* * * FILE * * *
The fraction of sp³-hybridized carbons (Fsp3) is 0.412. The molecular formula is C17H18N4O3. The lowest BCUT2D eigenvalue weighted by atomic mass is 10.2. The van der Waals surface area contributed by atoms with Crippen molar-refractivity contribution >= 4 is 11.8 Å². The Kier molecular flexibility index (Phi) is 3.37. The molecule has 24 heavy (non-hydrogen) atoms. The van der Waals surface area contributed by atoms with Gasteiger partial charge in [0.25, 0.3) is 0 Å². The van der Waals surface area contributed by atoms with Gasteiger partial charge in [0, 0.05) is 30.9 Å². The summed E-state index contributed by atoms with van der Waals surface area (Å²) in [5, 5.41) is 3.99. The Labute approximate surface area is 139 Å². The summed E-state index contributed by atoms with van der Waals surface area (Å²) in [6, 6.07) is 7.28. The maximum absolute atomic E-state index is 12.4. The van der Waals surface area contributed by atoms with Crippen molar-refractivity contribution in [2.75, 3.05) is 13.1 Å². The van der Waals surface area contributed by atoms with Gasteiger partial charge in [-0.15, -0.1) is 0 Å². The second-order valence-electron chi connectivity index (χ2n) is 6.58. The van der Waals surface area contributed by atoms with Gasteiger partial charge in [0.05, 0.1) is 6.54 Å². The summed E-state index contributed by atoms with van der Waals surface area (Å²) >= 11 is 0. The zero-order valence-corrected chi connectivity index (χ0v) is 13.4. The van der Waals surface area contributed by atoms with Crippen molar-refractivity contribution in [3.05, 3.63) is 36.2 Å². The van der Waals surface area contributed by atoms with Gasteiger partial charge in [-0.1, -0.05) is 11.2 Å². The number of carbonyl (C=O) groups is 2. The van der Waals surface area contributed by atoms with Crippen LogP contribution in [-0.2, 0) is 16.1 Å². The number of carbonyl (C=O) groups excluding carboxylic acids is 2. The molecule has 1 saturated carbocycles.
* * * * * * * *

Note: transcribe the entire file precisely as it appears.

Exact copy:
The fraction of sp³-hybridized carbons (Fsp3) is 0.412. The molecular formula is C17H18N4O3. The lowest BCUT2D eigenvalue weighted by atomic mass is 10.2. The van der Waals surface area contributed by atoms with Crippen molar-refractivity contribution >= 4 is 11.8 Å². The Kier molecular flexibility index (Phi) is 3.37. The molecule has 24 heavy (non-hydrogen) atoms. The van der Waals surface area contributed by atoms with Gasteiger partial charge in [0.25, 0.3) is 0 Å². The van der Waals surface area contributed by atoms with Gasteiger partial charge in [0, 0.05) is 30.9 Å². The summed E-state index contributed by atoms with van der Waals surface area (Å²) in [5, 5.41) is 3.99. The Labute approximate surface area is 139 Å². The summed E-state index contributed by atoms with van der Waals surface area (Å²) in [6, 6.07) is 7.28. The maximum absolute atomic E-state index is 12.4. The van der Waals surface area contributed by atoms with Crippen molar-refractivity contribution in [2.75, 3.05) is 13.1 Å². The van der Waals surface area contributed by atoms with Gasteiger partial charge in [-0.15, -0.1) is 0 Å². The second-order valence-electron chi connectivity index (χ2n) is 6.58. The van der Waals surface area contributed by atoms with Gasteiger partial charge in [0.05, 0.1) is 6.54 Å². The summed E-state index contributed by atoms with van der Waals surface area (Å²) >= 11 is 0. The zero-order valence-corrected chi connectivity index (χ0v) is 13.4. The van der Waals surface area contributed by atoms with Crippen molar-refractivity contribution in [3.05, 3.63) is 36.2 Å². The van der Waals surface area contributed by atoms with Gasteiger partial charge in [-0.1, -0.05) is 11.2 Å². The number of carbonyl (C=O) groups is 2. The van der Waals surface area contributed by atoms with Crippen LogP contribution in [-0.2, 0) is 16.1 Å². The number of carbonyl (C=O) groups excluding carboxylic acids is 2. The molecule has 1 saturated carbocycles.